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Today's Stichomancy for Edward Norton

The first excerpt represents the past or something you must release, and is drawn from Buttered Side Down by Edna Ferber:

Slatersville, Ohio," said Ivy, with dignity. "He regards baseball as his profession, and he cannot do anything that would affect his pitching arm."

Pa Keller put on the tremolo stop and brought a misty look into his eyes.

"Ivy, you'll do one last thing for your old father, won't you?"

"Maybe," answered Ivy, coolly.

"Don't make that fellow any promises. Now wait a minute! Let me get through. I won't put any crimp in your plans. I won't speak to Schlachweiler. Promise you won't do anything rash until


Buttered Side Down
The second excerpt represents the present or the deciding factor of the moment, and is drawn from Manon Lescaut by Abbe Prevost:

for the money which he wanted, he had taken advantage of his absence to communicate to me an amusing idea that had just come into his head; that it appeared to him, I could not possibly take a more agreeable revenge upon my rival, than by eating his supper, and spending the night in the very bed which he had hoped to share with my mistress; all this seemed to him easy enough, if I could only find two or three men upon whom I could depend, of courage sufficient to stop him in the street, and detain him in custody until next morning; that he would undertake to keep him occupied for another hour at least, under some pretext, which he could devise before G---- M----'s return.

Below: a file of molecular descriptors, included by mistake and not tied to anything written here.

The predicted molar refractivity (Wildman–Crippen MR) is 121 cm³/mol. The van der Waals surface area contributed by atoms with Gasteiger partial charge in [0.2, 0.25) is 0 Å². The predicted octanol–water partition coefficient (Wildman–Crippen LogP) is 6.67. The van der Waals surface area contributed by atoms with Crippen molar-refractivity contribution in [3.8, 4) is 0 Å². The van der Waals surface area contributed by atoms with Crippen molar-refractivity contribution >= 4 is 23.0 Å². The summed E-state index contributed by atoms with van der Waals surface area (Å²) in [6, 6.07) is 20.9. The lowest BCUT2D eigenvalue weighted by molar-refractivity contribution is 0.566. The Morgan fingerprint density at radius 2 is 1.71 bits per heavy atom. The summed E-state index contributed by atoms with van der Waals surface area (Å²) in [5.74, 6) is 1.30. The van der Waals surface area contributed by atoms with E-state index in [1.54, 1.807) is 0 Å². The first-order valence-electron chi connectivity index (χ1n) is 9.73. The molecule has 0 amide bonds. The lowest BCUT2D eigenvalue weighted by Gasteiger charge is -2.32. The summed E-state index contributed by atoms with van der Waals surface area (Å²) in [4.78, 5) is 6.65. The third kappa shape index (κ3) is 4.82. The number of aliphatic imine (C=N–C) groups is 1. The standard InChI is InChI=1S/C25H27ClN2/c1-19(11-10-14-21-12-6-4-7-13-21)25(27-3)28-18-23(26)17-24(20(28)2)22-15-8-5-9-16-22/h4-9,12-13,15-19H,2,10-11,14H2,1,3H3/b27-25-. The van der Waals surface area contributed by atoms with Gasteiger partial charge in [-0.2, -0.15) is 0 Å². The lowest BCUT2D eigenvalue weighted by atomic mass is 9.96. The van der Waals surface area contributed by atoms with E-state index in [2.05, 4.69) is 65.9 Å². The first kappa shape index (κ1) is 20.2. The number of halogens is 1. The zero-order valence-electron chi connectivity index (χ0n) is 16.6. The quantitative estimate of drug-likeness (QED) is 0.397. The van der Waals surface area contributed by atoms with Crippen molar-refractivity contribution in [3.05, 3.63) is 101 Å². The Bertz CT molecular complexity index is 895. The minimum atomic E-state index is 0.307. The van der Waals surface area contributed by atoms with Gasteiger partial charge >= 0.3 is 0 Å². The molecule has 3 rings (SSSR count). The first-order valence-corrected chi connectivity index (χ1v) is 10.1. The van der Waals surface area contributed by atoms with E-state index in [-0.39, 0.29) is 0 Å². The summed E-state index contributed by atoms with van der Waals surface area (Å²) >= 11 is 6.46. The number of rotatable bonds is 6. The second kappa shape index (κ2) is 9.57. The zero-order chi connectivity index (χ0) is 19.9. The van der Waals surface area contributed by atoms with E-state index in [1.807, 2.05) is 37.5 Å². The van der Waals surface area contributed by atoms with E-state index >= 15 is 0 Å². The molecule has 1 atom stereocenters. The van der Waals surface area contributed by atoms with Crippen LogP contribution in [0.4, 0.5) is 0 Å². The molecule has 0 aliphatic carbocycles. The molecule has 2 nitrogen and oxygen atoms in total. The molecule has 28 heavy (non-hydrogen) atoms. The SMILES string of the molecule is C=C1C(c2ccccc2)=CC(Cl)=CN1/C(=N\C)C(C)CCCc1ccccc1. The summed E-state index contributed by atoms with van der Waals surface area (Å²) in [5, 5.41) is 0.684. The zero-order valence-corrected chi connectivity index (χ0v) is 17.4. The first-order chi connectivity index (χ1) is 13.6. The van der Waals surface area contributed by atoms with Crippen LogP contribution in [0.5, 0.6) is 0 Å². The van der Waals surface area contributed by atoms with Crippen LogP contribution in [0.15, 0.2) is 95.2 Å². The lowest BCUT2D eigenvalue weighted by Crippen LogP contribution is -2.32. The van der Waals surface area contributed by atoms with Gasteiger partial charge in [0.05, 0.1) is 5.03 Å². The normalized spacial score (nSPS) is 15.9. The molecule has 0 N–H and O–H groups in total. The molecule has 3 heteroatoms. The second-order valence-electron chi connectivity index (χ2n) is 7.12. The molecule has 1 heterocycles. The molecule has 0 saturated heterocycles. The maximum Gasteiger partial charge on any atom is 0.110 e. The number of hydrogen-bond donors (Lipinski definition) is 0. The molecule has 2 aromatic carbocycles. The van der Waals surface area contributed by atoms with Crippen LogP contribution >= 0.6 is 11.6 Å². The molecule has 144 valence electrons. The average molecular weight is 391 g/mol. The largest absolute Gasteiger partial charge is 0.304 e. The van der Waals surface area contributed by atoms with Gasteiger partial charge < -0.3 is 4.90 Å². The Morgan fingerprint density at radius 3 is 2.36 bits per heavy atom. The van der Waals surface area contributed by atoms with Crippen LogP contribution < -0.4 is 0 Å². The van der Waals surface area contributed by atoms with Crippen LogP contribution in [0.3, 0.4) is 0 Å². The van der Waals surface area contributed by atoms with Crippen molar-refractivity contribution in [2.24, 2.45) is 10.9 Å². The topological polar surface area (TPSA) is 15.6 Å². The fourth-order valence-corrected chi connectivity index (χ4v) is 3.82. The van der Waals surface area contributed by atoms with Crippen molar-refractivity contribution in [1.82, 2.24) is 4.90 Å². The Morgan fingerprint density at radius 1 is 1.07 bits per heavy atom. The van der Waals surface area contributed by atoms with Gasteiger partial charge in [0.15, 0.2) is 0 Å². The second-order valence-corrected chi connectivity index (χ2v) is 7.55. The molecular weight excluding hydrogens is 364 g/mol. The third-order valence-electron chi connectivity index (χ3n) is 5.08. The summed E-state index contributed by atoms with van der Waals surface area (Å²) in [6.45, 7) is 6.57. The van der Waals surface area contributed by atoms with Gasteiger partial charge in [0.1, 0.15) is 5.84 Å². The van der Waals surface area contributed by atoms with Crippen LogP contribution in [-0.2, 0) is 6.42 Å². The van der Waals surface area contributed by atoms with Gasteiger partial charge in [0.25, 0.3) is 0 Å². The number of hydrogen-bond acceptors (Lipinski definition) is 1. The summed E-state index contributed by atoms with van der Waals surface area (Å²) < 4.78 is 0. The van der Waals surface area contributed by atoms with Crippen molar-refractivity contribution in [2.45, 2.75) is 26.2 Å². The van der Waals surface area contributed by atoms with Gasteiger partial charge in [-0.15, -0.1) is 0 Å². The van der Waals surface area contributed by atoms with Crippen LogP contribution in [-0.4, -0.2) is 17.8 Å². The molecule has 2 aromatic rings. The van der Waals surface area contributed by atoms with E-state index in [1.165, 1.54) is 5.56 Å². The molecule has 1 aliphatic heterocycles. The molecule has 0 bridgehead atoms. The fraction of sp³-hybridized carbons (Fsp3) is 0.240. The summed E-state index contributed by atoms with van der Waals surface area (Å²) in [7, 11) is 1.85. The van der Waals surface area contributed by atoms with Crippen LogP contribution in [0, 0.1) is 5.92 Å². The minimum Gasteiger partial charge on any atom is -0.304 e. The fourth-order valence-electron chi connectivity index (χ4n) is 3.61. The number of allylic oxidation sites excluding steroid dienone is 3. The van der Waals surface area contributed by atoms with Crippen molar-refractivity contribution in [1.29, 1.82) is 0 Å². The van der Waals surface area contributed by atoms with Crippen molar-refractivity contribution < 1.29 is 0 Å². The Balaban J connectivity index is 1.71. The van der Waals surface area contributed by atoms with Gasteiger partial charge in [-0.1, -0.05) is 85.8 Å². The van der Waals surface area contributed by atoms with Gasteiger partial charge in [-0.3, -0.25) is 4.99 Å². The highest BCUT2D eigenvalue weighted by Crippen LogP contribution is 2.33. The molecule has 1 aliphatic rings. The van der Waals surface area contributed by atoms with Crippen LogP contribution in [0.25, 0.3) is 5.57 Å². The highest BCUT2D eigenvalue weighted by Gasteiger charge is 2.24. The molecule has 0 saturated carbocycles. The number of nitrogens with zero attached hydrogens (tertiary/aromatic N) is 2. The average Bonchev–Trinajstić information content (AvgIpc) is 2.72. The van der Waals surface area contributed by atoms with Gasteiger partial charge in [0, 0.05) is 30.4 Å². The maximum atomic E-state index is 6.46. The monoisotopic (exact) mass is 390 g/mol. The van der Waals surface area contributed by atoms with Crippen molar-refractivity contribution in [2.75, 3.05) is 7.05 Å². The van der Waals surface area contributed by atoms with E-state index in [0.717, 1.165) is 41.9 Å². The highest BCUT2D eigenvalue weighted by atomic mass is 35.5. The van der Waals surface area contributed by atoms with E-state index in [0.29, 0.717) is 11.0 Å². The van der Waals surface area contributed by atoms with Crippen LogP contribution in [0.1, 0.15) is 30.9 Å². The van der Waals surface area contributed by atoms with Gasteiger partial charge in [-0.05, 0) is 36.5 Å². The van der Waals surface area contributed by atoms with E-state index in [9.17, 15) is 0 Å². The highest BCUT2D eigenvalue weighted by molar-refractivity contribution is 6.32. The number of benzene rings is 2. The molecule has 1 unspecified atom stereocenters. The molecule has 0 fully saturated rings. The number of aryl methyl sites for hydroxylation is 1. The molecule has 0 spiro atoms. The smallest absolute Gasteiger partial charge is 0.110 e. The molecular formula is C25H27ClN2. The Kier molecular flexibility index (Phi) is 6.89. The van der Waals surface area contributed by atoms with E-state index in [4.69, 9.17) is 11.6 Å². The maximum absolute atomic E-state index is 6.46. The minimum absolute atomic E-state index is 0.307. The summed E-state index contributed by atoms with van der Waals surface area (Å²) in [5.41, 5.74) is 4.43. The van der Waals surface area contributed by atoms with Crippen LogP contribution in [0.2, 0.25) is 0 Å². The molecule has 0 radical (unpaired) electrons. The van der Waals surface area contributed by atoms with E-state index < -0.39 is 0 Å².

The third excerpt represents the future or something you must embrace, and is drawn from The Death of the Lion by Henry James:

from Mr. Paraday - from the point of view of HIS sex, you know - would go right round the globe. He takes the line that we HAVEN'T got to face it?"

I was bewildered: it sounded somehow as if there were three sexes. My interlocutor's pencil was poised, my private responsibility great. I simply sat staring, none the less, and only found presence of mind to say: "Is this Miss Forbes a gentleman?"

Mr. Morrow had a subtle smile. "It wouldn't be 'Miss' - there's a wife!"

"I mean is she a man?"

"The wife?" - Mr. Morrow was for a moment as confused as myself.